Toff De Venecia’s book collection is as diverse as the many interests he has. While he juggles his duties as Young Star columnist, Chalk Magazine Lifestyle Editor, 9 Works Theatrical partner and producer, and at times, Ateneo Blue Repertory director, his shelf boasts of the same variety: one part fiction, one part creative inspiration, many parts theater scripts and references, and a pile of magazines that’s grown too big to fit in.

A school assignment of 22 books to finish over one Christmas break jump-started Toff’s reading history, and from there, he admits to have already taken a liking to more visually enticing work.

“In Harry Potter, if there was a letter, they would illustrate the letter for you. The same thing happened for the Da Vinci Code. If there was a reference for the the Last Supper, they illustrated it for you. Basta me, I like reading great stories, but I’m also very visual. It really helps if there are illustrations that help these ideas.”

During a spontaneous trip to a bookstore in his high school years, Toff picked up his first of many X-Men titles.

“I found myself not even in the literary section, but in the comic book section, and then I saw this cover of the new X-Men. It was a class photo, and I only recognized three X-Men there who weren’t even in their standard costumes anymore. It was Jean Grey, Wolverine, and Cyclops, and all of these students who I didn’t know. It was the Grant Morrison run of X-Men, one of the best ever.”

Since pursuing theater, he has also referred to and collected books on producing and directing:

“I never studied theater, [so] I do collect books on directing and producing and I also have a lot of vocal scores. I do enjoy collecting scripts. If I’d seen them on Broadway, I just like having the written version of it, if there was a particular line that resonated with me, I can go back to that.”
He also devotes most of his time keeping himself up to date with magazines, collecting up to 20 titles per month, including everything from Vanity Fair to Teen Vogue to Rogue.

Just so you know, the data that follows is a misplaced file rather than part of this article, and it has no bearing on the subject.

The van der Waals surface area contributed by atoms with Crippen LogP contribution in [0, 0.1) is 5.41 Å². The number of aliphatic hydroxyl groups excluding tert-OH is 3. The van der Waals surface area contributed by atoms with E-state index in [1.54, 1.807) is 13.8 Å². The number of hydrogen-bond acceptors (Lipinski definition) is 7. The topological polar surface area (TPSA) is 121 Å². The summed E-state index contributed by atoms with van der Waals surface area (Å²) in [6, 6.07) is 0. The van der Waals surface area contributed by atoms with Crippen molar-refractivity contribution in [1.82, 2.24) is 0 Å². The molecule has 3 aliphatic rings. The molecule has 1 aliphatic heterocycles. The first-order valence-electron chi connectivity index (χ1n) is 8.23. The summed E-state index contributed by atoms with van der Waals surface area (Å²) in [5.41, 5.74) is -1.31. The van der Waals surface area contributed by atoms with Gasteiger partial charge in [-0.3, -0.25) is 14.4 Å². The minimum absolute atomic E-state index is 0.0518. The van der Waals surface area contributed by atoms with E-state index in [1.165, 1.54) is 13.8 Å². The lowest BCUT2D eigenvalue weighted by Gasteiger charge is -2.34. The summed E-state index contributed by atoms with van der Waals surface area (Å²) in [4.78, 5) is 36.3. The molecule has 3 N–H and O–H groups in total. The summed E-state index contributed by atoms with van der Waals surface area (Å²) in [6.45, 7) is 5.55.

Recently, while starting a personal project to finish 26 books this year (two per month), he  finished Gregory Maguire’s Wicked.

“It’s so nice,” Toff adds enthusiastically, “I’ve watched the musical twice and the book adds a different dimension to a story I know so well.”

Toff talks to us about a few of the titles that have always stayed with him, since that first reading assignment years ago.

The Giver by Lois Lowry (Part of the 22 book assignment)

“The prospect of a world set in black and white and how they’re not allowed to feel… and then there was this sort of deviant who had the strength to escape that village, I really liked that because I always found myself as a deviant of sorts. I’ve always lived some sort of ‘extraordinary’ life. It was always different, it was never really a traditional kind of life, what with politics and showbiz, and then my house burning. There’s so many extraordinary things that happened to me in my life and I was just really able to relate that to the novel. Of course, when I read it, some of the things that had happened to me now hadn’t happened to me yet but there was already all of that living in the political and the showbiz scene that I was able to establish with that character.”


Animal Farm by George Orwell (Also part of the 22 book assignment)

“I loved that it was like a satire on politics but told through the plight of animals. I ended up taking political science in college and of course my family was rooted in politics so there was something about that that was rooted in me.”


Damn Good Advice by George Lois

“A book that I got for Christmas from my [Young Star] editor [Raymond Ang], really good and again I’m not really ma-text. I love having visuals, and I liked how in that book, the articles are short but they’re very effective and there was always a visual to accompany it.”



“I just really like the story of the mutants, and because I grew up watching the series. It was so easy to translate that visual experience into something that was on paper…I like mutants, they’re always in the underside of society. I don’t know, I always relating with the underdog for some reason. I know, it’s so Pinoy! If it’s a story about underdogs, I can always relate.”


Love You Forever by Robert Munsch

“There were times when I read that book orally, maybe five to six times when I read it to people and all the times I cried. There’s just something about ‘I love you forever, I love you for always, as long as I’m living, my baby will be,’ how the role reverses towards the end, how he’s the one who’s cradling his mother. It’s sort of open ended, but it’s also coming full circle.”



Toff’s column comes out every Friday in the Philippine Star’s Young Star section. He also updates a blog about Manila theater scene, Theaterati, and you can tweet him @imcalledtoffee.  He just started his second book for the year, The Happiness Project by Gretchen Rubin. 🙂

For a previous Show Your Shelf feature, click here: Kitkat Pecson’s Corner of Color

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